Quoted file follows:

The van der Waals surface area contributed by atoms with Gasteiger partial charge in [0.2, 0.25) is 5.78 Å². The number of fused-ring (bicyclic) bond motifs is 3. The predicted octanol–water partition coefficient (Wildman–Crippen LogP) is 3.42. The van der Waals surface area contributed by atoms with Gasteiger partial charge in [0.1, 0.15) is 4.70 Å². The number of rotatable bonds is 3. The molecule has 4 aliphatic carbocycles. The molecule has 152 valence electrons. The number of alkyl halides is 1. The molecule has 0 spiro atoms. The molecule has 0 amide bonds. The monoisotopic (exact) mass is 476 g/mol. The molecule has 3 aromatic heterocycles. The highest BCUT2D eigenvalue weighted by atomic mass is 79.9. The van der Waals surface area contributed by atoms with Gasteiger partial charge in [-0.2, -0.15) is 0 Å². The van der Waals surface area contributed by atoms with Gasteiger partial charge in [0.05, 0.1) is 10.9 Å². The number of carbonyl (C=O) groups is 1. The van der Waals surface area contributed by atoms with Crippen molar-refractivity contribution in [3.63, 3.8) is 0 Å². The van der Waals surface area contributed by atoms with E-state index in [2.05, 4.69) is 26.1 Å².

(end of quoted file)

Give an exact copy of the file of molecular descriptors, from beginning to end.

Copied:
The van der Waals surface area contributed by atoms with Gasteiger partial charge in [0.2, 0.25) is 5.78 Å². The number of fused-ring (bicyclic) bond motifs is 3. The predicted octanol–water partition coefficient (Wildman–Crippen LogP) is 3.42. The van der Waals surface area contributed by atoms with Gasteiger partial charge in [0.1, 0.15) is 4.70 Å². The number of rotatable bonds is 3. The molecule has 4 aliphatic carbocycles. The molecule has 152 valence electrons. The number of alkyl halides is 1. The molecule has 0 spiro atoms. The molecule has 0 amide bonds. The monoisotopic (exact) mass is 476 g/mol. The molecule has 3 aromatic heterocycles. The highest BCUT2D eigenvalue weighted by atomic mass is 79.9. The van der Waals surface area contributed by atoms with Gasteiger partial charge in [-0.2, -0.15) is 0 Å². The van der Waals surface area contributed by atoms with Gasteiger partial charge in [0.05, 0.1) is 10.9 Å². The number of carbonyl (C=O) groups is 1. The van der Waals surface area contributed by atoms with Crippen molar-refractivity contribution in [3.63, 3.8) is 0 Å². The van der Waals surface area contributed by atoms with E-state index in [2.05, 4.69) is 26.1 Å².